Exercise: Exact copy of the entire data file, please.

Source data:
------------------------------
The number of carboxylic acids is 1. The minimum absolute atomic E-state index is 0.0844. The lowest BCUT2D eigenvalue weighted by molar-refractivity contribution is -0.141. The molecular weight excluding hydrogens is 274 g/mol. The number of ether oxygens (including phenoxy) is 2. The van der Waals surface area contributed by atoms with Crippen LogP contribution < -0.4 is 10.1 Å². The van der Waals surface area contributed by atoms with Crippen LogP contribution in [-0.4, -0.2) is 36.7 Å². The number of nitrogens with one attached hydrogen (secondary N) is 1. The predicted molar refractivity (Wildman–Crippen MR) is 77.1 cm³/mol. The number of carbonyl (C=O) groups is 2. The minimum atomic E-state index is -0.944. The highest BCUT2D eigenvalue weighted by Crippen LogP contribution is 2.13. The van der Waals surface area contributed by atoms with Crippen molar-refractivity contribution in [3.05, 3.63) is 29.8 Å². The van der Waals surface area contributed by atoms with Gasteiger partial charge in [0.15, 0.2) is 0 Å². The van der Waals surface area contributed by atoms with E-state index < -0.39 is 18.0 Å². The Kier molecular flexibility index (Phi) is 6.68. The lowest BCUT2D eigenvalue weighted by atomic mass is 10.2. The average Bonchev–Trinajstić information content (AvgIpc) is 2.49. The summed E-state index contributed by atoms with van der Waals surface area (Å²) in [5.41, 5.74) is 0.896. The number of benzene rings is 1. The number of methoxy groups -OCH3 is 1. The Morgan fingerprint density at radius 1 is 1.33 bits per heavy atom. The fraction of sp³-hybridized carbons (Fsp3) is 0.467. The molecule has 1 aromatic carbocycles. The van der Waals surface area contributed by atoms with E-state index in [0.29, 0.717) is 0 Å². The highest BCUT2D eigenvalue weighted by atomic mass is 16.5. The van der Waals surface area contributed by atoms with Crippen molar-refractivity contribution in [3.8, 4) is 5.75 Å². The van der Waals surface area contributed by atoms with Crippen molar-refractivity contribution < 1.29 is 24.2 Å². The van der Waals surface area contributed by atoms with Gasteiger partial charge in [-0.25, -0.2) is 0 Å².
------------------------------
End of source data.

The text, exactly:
The number of carboxylic acids is 1. The minimum absolute atomic E-state index is 0.0844. The lowest BCUT2D eigenvalue weighted by molar-refractivity contribution is -0.141. The molecular weight excluding hydrogens is 274 g/mol. The number of ether oxygens (including phenoxy) is 2. The van der Waals surface area contributed by atoms with Crippen LogP contribution < -0.4 is 10.1 Å². The van der Waals surface area contributed by atoms with Crippen LogP contribution in [-0.4, -0.2) is 36.7 Å². The number of nitrogens with one attached hydrogen (secondary N) is 1. The predicted molar refractivity (Wildman–Crippen MR) is 77.1 cm³/mol. The number of carbonyl (C=O) groups is 2. The minimum atomic E-state index is -0.944. The highest BCUT2D eigenvalue weighted by Crippen LogP contribution is 2.13. The van der Waals surface area contributed by atoms with Crippen molar-refractivity contribution in [3.05, 3.63) is 29.8 Å². The van der Waals surface area contributed by atoms with Gasteiger partial charge in [0.15, 0.2) is 0 Å². The van der Waals surface area contributed by atoms with E-state index < -0.39 is 18.0 Å². The Kier molecular flexibility index (Phi) is 6.68. The lowest BCUT2D eigenvalue weighted by atomic mass is 10.2. The average Bonchev–Trinajstić information content (AvgIpc) is 2.49. The summed E-state index contributed by atoms with van der Waals surface area (Å²) in [5.41, 5.74) is 0.896. The number of benzene rings is 1. The number of methoxy groups -OCH3 is 1. The Morgan fingerprint density at radius 1 is 1.33 bits per heavy atom. The fraction of sp³-hybridized carbons (Fsp3) is 0.467. The molecule has 1 aromatic carbocycles. The van der Waals surface area contributed by atoms with E-state index in [0.29, 0.717) is 0 Å². The highest BCUT2D eigenvalue weighted by atomic mass is 16.5. The van der Waals surface area contributed by atoms with Crippen molar-refractivity contribution in [3.8, 4) is 5.75 Å². The van der Waals surface area contributed by atoms with Crippen molar-refractivity contribution < 1.29 is 24.2 Å². The van der Waals surface area contributed by atoms with Gasteiger partial charge in [-0.25, -0.2) is 0 Å².